Even so, it's probably true that people apply different standards when judging Netanyahu compared with the way they judge Assad, say, or Putin. That is not necessarily wrong. Assad is a dictator, doing what dictators do. It's horrible but not particularly surprising. Part of Israel's problem is that it seeks to cultivate a better image, boasting about being the only democracy in the Middle East, having the "most moral" army, and so on. If it wasn't so insistent on claiming the high ground people might see less of a discrepancy between the image and the reality.
One subtext here is that Israel's supporters often view criticism of Israel and its policies as a form of anti-Semitism by stealth, while Jews who dare to criticise Israel are maligned as "self-hating". Charges of anti-Semitism are bandied about far too freely – often as a way of shutting down debate – and the situation isn't helped by those who claim that you can't be a good Jew unless you support Israel's right-wing government.
Most criticism of Israel in the west – almost of it – arises directly from Israel's policies (policies that many see as damaging Israel's own long-term interests) rather than any hatred of Jews as people. If Israel and the Palestinians were to make peace tomorrow, I'm sure much of the criticism would evaporate. But there's only one way to test that.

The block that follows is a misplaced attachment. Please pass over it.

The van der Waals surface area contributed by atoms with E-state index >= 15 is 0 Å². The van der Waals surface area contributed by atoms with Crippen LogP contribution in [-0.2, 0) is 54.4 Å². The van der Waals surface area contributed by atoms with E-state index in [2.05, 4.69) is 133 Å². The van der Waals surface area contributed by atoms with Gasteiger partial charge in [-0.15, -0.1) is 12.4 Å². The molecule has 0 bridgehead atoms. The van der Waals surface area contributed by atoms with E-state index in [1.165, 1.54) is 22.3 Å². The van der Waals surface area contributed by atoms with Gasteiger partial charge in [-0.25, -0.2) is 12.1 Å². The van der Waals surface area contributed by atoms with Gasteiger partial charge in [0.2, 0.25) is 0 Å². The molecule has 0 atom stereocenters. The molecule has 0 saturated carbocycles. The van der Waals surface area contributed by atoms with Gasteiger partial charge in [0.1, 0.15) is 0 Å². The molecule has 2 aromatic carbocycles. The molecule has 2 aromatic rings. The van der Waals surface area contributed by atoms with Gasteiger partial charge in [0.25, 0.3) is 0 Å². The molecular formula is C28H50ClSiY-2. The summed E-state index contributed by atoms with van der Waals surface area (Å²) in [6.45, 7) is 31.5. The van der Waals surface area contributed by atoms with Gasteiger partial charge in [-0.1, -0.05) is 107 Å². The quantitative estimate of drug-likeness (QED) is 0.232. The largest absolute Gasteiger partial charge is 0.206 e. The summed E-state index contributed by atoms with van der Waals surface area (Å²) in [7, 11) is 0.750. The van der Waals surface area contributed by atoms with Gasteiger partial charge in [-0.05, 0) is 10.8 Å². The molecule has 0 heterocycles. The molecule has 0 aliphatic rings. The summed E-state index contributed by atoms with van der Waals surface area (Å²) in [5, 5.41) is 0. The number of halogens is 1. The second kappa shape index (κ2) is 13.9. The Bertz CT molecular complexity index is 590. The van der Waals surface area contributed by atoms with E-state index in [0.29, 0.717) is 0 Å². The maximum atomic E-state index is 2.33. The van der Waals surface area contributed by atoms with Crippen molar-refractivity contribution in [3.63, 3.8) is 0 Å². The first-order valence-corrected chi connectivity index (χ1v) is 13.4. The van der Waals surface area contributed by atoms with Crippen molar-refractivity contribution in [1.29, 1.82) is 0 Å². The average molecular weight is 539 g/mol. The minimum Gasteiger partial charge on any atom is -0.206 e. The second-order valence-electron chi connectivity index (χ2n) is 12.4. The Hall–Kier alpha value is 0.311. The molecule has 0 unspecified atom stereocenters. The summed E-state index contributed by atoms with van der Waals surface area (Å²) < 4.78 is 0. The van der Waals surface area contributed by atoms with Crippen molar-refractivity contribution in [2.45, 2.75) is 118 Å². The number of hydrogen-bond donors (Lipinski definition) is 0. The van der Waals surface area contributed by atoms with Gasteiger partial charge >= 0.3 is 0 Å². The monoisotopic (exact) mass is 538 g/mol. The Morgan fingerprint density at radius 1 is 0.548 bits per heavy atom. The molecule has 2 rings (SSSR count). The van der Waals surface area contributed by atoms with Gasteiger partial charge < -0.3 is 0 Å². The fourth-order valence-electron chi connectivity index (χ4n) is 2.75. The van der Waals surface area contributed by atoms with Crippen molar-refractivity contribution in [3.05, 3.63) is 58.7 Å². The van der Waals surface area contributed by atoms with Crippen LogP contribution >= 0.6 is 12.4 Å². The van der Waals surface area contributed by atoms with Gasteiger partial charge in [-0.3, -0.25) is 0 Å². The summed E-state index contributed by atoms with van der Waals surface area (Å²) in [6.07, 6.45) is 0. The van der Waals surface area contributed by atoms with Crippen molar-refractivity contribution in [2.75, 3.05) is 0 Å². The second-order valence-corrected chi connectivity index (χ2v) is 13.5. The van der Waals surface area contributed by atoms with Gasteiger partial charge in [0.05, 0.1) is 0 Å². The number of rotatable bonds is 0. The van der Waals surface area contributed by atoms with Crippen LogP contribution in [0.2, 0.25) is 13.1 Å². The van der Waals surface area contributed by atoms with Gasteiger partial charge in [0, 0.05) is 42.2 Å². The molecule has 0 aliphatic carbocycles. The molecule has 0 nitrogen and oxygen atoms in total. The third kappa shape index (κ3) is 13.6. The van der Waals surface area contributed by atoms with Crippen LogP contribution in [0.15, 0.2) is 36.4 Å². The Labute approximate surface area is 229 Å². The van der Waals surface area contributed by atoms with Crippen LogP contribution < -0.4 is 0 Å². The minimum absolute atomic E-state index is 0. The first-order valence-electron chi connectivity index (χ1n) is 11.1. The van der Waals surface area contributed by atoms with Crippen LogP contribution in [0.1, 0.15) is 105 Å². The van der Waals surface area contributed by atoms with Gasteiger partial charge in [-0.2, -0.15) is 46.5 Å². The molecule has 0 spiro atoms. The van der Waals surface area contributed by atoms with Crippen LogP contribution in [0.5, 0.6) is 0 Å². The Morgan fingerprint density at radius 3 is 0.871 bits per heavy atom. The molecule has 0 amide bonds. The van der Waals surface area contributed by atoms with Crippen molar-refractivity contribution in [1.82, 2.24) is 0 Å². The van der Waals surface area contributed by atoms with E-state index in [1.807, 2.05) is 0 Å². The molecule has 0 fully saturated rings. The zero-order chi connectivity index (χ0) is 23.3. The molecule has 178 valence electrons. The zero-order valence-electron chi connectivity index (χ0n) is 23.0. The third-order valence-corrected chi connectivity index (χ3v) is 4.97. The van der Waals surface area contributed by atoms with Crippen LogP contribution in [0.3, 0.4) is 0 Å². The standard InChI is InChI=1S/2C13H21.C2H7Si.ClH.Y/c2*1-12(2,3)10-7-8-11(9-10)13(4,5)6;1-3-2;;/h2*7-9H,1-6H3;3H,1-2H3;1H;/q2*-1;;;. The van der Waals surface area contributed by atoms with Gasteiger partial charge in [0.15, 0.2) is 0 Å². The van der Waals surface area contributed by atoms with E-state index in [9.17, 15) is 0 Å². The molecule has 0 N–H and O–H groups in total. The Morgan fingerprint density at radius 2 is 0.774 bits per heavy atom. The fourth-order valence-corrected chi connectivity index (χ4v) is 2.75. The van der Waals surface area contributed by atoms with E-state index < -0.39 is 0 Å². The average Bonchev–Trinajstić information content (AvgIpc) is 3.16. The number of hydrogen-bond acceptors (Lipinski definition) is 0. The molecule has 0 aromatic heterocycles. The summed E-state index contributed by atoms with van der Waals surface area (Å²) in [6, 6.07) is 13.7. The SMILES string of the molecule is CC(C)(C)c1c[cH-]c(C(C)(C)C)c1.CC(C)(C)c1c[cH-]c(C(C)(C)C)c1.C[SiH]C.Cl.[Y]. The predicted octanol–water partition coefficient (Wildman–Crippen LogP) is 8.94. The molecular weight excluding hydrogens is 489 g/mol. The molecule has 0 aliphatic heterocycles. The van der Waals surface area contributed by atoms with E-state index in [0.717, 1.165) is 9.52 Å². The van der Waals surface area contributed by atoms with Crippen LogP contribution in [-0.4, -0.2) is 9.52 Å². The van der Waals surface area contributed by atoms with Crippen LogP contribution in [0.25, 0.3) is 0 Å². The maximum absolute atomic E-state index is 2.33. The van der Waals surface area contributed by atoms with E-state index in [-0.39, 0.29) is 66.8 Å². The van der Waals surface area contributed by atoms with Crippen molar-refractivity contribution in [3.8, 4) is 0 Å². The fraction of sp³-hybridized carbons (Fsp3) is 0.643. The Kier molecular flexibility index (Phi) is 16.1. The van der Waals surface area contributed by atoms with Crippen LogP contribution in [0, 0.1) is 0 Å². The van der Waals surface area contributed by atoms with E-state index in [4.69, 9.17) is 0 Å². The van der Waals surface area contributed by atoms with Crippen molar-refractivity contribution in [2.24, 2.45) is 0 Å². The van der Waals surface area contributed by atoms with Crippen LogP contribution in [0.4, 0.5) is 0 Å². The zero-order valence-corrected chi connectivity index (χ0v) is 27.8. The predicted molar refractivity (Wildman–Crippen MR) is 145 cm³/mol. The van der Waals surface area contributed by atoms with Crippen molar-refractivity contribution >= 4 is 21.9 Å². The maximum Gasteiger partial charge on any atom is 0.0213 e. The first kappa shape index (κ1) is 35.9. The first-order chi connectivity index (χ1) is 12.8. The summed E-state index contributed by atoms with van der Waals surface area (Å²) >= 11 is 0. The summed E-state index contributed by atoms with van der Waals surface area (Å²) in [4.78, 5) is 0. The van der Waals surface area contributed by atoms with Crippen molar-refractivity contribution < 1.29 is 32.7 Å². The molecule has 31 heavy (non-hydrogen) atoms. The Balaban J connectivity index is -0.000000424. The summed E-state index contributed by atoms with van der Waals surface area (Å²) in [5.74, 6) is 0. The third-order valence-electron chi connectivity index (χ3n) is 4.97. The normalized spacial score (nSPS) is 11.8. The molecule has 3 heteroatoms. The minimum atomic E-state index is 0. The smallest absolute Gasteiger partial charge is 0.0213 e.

In some cases, indignation about the Israeli-Palestinian conflict can turn into a preoccupation or perhaps an obsession – often as a result of direct personal experiences. Some also argue that they are right to be preoccupied with it, on the grounds that it is the most important issue in the Middle East.
That may have been true at times in the past, though it is probably not true today – which is one reason why I don't write about it in my blog posts very often. The conflict has certainly done much damage over the years, across the region. Arab rulers have acquired undeserved legitimacy by declaring their support for the Palestinian cause and Islamists have gained strength by claiming that the Arabs were defeated by Israel in 1967 and 1973 because they had strayed from religious faith.
These effects are by no means negligible but it is possible to over-emphasise them. Beyond Palestine, Arab governments have done more harm to their countries than Israel ever did and the Palestinian issue, much as it deserves attention, should not be allowed to conceal that.
Posted by Brian Whitaker
Thursday, 24 July 2014